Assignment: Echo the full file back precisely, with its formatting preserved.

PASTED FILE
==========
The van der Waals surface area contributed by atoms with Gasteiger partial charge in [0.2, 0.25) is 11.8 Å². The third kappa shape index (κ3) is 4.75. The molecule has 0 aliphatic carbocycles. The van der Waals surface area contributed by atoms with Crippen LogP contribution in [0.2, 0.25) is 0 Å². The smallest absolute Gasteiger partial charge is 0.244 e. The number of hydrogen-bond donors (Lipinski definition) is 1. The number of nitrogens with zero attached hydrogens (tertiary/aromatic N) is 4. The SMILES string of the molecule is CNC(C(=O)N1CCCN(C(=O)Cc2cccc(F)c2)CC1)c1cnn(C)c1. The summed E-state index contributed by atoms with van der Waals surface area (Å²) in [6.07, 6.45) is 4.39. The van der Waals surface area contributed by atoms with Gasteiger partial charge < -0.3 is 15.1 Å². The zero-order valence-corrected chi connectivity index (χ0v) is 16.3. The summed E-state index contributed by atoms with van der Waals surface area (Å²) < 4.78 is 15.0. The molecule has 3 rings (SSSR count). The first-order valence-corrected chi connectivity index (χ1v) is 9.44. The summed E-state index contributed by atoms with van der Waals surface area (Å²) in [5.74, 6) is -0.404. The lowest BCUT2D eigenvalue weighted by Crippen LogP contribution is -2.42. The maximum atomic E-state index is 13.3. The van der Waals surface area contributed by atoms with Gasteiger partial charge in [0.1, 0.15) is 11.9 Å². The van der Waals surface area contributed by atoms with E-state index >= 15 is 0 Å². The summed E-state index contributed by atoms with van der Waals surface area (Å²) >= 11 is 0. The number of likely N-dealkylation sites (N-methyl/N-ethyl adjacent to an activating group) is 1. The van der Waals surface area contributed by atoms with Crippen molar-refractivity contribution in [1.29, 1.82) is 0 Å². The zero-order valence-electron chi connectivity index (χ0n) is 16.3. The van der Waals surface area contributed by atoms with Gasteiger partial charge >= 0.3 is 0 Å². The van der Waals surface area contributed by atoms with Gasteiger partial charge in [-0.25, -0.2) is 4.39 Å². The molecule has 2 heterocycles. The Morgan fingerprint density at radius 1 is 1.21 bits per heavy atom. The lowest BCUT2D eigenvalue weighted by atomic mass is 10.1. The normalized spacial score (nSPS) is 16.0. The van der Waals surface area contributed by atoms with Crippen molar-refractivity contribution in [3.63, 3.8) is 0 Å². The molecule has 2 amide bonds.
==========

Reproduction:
The van der Waals surface area contributed by atoms with Gasteiger partial charge in [0.2, 0.25) is 11.8 Å². The third kappa shape index (κ3) is 4.75. The molecule has 0 aliphatic carbocycles. The van der Waals surface area contributed by atoms with Crippen LogP contribution in [0.2, 0.25) is 0 Å². The smallest absolute Gasteiger partial charge is 0.244 e. The number of hydrogen-bond donors (Lipinski definition) is 1. The number of nitrogens with zero attached hydrogens (tertiary/aromatic N) is 4. The SMILES string of the molecule is CNC(C(=O)N1CCCN(C(=O)Cc2cccc(F)c2)CC1)c1cnn(C)c1. The summed E-state index contributed by atoms with van der Waals surface area (Å²) in [6.07, 6.45) is 4.39. The van der Waals surface area contributed by atoms with Gasteiger partial charge < -0.3 is 15.1 Å². The zero-order valence-corrected chi connectivity index (χ0v) is 16.3. The summed E-state index contributed by atoms with van der Waals surface area (Å²) < 4.78 is 15.0. The molecule has 3 rings (SSSR count). The first-order valence-corrected chi connectivity index (χ1v) is 9.44. The summed E-state index contributed by atoms with van der Waals surface area (Å²) in [5.74, 6) is -0.404. The lowest BCUT2D eigenvalue weighted by Crippen LogP contribution is -2.42. The maximum atomic E-state index is 13.3. The van der Waals surface area contributed by atoms with Gasteiger partial charge in [0.1, 0.15) is 11.9 Å². The van der Waals surface area contributed by atoms with E-state index >= 15 is 0 Å². The summed E-state index contributed by atoms with van der Waals surface area (Å²) >= 11 is 0. The number of likely N-dealkylation sites (N-methyl/N-ethyl adjacent to an activating group) is 1. The van der Waals surface area contributed by atoms with Crippen molar-refractivity contribution in [1.29, 1.82) is 0 Å². The zero-order valence-electron chi connectivity index (χ0n) is 16.3. The van der Waals surface area contributed by atoms with Gasteiger partial charge >= 0.3 is 0 Å². The van der Waals surface area contributed by atoms with Gasteiger partial charge in [-0.25, -0.2) is 4.39 Å². The molecule has 2 heterocycles. The Morgan fingerprint density at radius 1 is 1.21 bits per heavy atom. The lowest BCUT2D eigenvalue weighted by atomic mass is 10.1. The normalized spacial score (nSPS) is 16.0. The van der Waals surface area contributed by atoms with Crippen molar-refractivity contribution in [3.63, 3.8) is 0 Å². The molecule has 2 amide bonds.